- Products that include substances, mechanisms, materials or other aspects that don’t comply with the regulatory, statutory or related standards applicable to FMCG products for human use.
The following criteria will be used to evaluate submissions:
- The scientific, technical merit and the ability of the proposed solution to meet the stated specifications;
- The relative cost-effectiveness of the proposed solution;
- The relative ease of use of the proposed solution;
- The ability of the respondent to work successfully in a team with the Challenge owner’s staff;
- The capability and experience of the respondent and associated track record;
- Two to three years to commercialise.
Phase 1 – Technical evaluation of potential solution/s (two to three months)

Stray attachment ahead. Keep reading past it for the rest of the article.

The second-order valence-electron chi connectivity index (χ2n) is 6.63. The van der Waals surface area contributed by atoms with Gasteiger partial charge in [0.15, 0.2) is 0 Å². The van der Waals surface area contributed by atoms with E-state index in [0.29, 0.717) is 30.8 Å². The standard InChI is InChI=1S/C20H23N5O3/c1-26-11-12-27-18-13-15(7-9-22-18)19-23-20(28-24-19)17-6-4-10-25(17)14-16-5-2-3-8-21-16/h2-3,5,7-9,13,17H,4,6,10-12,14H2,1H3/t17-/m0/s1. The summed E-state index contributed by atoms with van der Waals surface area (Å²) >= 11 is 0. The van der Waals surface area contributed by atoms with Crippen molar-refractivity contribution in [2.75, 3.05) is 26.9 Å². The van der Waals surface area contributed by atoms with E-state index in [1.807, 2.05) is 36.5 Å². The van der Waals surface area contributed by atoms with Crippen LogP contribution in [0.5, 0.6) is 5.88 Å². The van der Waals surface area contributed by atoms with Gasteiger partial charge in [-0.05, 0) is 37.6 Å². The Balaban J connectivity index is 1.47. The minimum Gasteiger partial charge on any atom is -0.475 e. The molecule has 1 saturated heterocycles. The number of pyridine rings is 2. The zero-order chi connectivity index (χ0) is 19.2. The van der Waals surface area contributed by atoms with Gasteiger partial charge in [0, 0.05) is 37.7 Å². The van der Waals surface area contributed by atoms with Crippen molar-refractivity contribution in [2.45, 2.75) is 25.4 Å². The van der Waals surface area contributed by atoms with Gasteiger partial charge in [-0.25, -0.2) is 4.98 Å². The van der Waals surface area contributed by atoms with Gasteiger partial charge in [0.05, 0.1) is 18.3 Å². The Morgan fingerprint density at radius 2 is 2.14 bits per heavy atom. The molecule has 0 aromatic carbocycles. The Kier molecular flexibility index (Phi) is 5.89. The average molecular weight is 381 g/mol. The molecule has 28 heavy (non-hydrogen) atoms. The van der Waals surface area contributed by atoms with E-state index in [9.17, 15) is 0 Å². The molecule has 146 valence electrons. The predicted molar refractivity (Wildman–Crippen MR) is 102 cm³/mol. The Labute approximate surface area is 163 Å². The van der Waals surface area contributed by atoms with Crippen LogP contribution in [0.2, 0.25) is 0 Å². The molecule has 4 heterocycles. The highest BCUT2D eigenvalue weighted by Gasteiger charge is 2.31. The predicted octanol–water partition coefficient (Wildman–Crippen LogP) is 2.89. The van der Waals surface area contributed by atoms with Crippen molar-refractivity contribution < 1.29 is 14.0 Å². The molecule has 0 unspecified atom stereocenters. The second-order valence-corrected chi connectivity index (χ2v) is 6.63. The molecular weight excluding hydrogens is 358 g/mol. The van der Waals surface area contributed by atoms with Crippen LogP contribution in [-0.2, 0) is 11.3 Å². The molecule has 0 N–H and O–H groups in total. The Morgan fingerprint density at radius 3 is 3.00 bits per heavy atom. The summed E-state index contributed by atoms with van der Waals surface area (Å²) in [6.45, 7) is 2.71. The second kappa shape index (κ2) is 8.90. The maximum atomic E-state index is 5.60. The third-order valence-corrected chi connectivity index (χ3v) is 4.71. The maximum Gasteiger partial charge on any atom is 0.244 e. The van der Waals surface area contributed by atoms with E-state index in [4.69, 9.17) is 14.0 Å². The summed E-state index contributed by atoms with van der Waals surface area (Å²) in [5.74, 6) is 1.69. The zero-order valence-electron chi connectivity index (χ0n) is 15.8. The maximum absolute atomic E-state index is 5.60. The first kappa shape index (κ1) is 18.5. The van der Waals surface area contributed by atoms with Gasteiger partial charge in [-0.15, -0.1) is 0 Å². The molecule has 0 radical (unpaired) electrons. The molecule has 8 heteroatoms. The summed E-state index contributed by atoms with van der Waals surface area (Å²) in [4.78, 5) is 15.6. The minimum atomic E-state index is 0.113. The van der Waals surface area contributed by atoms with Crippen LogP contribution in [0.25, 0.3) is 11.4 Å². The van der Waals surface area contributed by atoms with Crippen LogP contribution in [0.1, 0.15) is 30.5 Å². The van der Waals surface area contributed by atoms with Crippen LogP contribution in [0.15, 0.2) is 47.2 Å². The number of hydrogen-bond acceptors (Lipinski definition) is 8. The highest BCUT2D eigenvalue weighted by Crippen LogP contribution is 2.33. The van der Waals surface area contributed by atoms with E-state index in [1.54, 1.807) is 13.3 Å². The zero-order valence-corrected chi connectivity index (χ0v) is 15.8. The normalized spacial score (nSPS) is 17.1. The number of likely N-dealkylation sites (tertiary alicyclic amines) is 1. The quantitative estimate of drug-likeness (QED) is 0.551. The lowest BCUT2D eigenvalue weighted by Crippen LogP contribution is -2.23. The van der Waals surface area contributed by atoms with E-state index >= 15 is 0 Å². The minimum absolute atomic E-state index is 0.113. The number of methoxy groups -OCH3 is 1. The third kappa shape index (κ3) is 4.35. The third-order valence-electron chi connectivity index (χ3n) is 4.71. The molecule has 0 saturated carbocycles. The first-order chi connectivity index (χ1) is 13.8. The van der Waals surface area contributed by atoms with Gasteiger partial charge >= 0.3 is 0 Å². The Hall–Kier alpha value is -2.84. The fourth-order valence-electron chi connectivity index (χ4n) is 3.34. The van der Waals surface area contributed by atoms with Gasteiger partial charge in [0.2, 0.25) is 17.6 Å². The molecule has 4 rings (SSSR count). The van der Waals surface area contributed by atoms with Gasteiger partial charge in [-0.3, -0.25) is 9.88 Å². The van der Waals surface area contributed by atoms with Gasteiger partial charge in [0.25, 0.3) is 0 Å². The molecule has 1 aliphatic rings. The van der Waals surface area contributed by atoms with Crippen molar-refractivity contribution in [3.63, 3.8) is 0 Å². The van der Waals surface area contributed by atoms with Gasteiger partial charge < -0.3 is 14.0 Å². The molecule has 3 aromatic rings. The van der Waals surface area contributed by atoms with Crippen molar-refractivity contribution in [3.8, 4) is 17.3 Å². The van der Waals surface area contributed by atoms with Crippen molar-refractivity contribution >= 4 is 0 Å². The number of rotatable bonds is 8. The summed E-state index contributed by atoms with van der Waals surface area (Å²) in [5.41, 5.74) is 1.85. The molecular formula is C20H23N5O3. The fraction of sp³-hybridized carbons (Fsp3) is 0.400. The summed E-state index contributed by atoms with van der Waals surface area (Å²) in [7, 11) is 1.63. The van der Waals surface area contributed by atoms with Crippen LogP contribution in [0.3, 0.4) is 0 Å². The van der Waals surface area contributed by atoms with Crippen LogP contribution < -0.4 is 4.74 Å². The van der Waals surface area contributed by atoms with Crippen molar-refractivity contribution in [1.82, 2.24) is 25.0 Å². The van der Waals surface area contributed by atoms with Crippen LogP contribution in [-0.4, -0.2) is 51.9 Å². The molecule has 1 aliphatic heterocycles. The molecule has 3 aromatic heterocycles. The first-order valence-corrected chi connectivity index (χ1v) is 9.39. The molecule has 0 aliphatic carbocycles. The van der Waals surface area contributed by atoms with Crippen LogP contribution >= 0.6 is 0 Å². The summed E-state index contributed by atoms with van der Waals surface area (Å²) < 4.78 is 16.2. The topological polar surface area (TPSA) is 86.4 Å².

Phase 2 – Business case and commercial readiness planning and negotiation (six months, potentially/partially in parallel with Phase 3)
Phase 3 – Development and trial/piloting of potential solution, including testing and developing commercialisation options (protecting and exploiting IP, including licensing development) (six to 12 months)
Phase 4 – Trial/pilot evaluation (one to two months)
Phase 5 – Solution acquisition and rollout
To respond to this challenge, please complete the response template online at www.openix.theinnovationhub.com.
Disclaimer and non-confidential disclosure
By submitting a response, you represent that the response does not and will not be deemed to contain any confidential information of any kind whatsoever. TIHMC and its project partners will not be held liable for loss of any IP. You also acknowledge that TIHMC and its project partners reserve the sole and absolute right and discretion to act upon all, some, or none of the responses received for this challenge.
Deadline: 9 September 2014
Helpdesk: Jonathan Muringani
Phone: +27 (0)12 844 0671